Strange type of cancer reported for the first time in Colombia
Hereditary leiomyomatosis and renal cell cancer (HLRCC) was recently discovered in a Colombian patient. A genetic mutation of which only a little more than 200 cases are known around the world.Bogotá D. C., 17 de agosto de 2016 — Agencia de Noticias UN-
There are less than 200 cases of hereditary leiomyomatosis and renal cell cancer (HLRCC) in the world.
Mutation of gene FH shortens the protein to 59 amino acids, passing from 510 to 451 amino acids. Photo: Bioinformatics and Systems Biology Professor Andrés Pinzón and students Andrea Cardona and Daniel Osorio)
One of the most frequent manifestations is the appearance of red or light brown skin lesions known as cutaneous leiomyomas.
At the end of 2013, a 38 year man arrived at the Universidad Nacional de Colombia (UNal) Genetics Institute (IGUN, for its Spanish acronym) with a strange renal tumor pathology report: Papillary type 2.
The fact that called the attention of IGUN geneticists, besides the renal tumor, was a family background which included data of eight family members which had passed away at relatively young ages (between 40 and 50 years of age) across three generations for the same type of cancer.
With the information obtained they began a research project which ended in discovering a genetic mutation of the FH gene (responsible for the HLRCC syndrome) which had never been reported in Colombia.
All genes code for proteins. The FH gene produces fumarate hydratase which participates in the Krebs cycle reaction in cell energy production. The mutation shortens the length of the protein causing a great impact on the normal function of the cell.
“In this cycle fumarate turns into malate but when this reaction does not occur it accumulates in the cell and we believe this could cause cancer,” said UNal Human Genetics master’s student Carolina Arenas.
The HLRCC syndrome has three main manifestations. The first and most frequent (75% of the cases and patients above 25 years of age) consists in the appearance of red or light brown skin lesions known as cutaneous leiomyomas. Occasionally they produce pain or a feeling of numbness. The second is the appearance of myomas in the uterus, irregular menstrual bleeding and pelvic pain. Given the seriousness of the symptoms women with HLRCC could require a hysterectomy or a surgical removal of the uterus, even before 30 years of age. The third manifestation is papillary type 2 cancer, a very aggressive tumor which only manifests itself between 10% and 16% of the patients and metastasizes in “young” stages of the tumor and for which most treatments are inefficient.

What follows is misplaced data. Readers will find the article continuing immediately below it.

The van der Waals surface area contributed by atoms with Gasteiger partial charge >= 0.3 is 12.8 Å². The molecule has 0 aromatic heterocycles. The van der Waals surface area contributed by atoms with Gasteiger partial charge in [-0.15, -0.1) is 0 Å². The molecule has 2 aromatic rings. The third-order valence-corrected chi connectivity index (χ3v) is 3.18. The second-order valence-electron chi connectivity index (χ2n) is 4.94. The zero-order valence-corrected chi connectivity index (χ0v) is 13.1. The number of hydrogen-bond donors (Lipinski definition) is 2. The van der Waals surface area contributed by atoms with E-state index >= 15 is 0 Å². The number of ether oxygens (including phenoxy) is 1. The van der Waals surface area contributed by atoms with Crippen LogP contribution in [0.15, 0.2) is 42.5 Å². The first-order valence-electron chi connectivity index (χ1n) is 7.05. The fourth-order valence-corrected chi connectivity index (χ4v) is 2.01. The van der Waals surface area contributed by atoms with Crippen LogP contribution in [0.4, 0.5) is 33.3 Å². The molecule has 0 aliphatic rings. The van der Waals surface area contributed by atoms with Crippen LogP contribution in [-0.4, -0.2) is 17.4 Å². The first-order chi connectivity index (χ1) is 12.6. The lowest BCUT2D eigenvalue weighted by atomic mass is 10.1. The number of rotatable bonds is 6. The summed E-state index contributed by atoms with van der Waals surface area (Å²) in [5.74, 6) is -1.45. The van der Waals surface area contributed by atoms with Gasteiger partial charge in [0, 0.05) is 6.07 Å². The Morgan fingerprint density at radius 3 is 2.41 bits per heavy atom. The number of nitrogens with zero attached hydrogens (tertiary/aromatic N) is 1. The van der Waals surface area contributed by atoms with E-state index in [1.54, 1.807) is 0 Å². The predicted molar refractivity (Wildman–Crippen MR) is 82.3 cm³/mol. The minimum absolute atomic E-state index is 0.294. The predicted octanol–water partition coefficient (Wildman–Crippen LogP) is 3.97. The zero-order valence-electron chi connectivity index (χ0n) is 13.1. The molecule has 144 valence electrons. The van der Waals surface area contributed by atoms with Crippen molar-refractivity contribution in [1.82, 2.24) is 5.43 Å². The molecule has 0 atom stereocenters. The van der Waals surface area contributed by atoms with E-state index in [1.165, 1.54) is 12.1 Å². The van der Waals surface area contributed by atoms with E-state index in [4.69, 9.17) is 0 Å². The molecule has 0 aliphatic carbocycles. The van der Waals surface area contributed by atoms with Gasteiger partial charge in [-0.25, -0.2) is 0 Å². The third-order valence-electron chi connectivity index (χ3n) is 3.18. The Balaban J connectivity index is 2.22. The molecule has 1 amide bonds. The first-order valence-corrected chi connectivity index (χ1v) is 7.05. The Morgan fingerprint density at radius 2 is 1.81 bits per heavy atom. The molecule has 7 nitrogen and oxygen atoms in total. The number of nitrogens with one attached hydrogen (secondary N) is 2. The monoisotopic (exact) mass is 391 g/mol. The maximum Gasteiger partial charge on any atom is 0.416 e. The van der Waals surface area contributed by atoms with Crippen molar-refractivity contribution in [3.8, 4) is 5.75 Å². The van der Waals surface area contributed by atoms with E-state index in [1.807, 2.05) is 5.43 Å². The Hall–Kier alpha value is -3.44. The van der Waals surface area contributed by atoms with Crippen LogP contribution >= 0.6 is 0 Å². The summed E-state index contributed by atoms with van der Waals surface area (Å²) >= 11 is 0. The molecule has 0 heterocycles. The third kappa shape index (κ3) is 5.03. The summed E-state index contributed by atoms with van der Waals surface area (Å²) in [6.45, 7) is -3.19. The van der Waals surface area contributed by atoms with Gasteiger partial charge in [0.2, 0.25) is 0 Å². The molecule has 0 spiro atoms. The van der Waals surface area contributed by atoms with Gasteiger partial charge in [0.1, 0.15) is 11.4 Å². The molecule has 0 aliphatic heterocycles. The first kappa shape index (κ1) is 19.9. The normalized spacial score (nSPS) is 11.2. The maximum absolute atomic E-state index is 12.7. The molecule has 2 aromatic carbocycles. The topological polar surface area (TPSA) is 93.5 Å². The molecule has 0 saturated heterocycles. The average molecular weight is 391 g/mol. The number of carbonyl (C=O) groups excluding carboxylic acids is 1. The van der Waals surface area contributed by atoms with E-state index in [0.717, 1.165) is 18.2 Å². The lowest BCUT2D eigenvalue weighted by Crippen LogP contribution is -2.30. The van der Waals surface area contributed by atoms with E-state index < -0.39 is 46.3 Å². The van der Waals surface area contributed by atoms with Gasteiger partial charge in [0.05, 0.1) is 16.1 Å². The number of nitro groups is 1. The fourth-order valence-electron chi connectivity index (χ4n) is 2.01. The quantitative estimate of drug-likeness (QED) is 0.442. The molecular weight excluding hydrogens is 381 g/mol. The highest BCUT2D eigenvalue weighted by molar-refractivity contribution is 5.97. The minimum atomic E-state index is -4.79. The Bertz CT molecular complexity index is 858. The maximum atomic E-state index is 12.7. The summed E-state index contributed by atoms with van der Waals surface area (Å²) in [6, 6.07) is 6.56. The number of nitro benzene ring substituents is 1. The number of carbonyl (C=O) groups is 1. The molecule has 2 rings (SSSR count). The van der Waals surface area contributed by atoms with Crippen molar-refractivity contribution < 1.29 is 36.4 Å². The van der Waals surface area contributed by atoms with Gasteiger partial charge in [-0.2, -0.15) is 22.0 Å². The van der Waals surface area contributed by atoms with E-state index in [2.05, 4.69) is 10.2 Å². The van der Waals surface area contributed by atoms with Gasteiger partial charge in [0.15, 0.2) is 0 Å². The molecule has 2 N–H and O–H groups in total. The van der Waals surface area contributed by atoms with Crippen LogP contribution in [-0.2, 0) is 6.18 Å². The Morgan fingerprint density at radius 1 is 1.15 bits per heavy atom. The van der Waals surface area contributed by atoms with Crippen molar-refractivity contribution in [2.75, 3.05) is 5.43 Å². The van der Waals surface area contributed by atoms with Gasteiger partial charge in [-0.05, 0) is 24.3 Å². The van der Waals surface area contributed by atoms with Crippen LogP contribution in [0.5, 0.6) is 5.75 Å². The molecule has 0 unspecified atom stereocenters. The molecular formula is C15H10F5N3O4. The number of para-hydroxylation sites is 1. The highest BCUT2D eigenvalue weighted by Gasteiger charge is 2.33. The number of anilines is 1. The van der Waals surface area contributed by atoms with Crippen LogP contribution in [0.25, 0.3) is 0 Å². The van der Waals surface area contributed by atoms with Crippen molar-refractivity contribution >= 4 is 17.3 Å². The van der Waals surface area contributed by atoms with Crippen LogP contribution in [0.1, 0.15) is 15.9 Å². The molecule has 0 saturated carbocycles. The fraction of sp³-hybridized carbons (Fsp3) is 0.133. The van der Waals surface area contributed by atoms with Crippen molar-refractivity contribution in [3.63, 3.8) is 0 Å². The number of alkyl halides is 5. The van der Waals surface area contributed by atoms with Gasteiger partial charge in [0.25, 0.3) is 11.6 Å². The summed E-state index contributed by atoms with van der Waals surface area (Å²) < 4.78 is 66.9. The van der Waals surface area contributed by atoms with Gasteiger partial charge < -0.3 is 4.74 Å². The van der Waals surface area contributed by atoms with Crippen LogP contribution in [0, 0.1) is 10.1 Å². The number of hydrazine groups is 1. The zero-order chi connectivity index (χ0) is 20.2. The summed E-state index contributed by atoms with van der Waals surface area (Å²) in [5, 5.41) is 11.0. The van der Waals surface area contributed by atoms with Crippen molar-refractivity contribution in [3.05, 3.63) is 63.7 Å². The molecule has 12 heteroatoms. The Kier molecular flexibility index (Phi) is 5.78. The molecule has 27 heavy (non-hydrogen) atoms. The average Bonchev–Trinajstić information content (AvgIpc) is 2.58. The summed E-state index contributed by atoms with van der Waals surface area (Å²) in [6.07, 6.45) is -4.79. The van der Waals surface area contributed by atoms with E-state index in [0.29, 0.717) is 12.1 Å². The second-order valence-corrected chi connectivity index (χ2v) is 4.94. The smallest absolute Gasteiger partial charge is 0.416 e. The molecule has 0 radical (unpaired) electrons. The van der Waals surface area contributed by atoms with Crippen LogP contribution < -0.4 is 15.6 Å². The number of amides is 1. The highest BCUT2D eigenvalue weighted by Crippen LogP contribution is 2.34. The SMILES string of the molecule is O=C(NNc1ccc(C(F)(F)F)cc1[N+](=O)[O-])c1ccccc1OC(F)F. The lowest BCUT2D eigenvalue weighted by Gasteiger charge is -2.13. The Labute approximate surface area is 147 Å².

In the case of the aforementioned patient the physical examination evidenced skin lesions. However the geneticists opted for a molecular confirmation of the diseases and sent blood samples to an American laboratory for gene sequencing.
The laboratory confirmed the mutation and established that the protein had shortened from 510 amino acids to 451. The discovery also confirmed that the genetic alteration was indeed the causing agent of the HLRCC syndrome in this family.
Once the report was confirmed the scientists contacted the other members of the family. They assessed a total of 19 “threatened” individuals between the ages of 12 and 66. After the analysis they discovered five people with the genetic mutation, three men and two women; none with skin lesions.
Arenas says this these results are in no way a death sentence as this is a disease which early detection and appropriate follow-up could have a great difference in treatment and prognosis.
After the tests the researchers met with the family and carried out a genetic consultancy, both for those which were negative (without risk) as for those with positive results.
The purpose was to explain the disease and provide advice and follow-up to the bearers of the mutation which included a dermatology assessment and an annual renal MRI to determine if lesions appear at any time.
The study of this family, the first ever reported in Colombia with the HLRCC syndrome has scientists considering if this type of cancer has been underdiagnosed as skin leiomyomas are “very unspecific” and could be confused with other types of disorders.
On the other hand as myomas are very normal in women (7 out of every 10 women) they can become unnoted if not linked to a hereditary disease.
Furthermore as type 2 papillary cancer is infrequent in mutation bearers it is usually unnoticed. Also one of the lethal features of these tumors is that they generally do not produce symptoms and diagnosis is usually incidental.
According to the experts, although the HLRCC syndrome is a very rare disease they do not dismiss that other families in Colombia could have this pathology so it is crucial to create awareness to the existence of this type of disorder among medical personnel (dermatologists, gynecologists, urologists and oncologists).
Read the article in its entirety in Spanish at UN Periódico(Por: FIN/HVC/DMH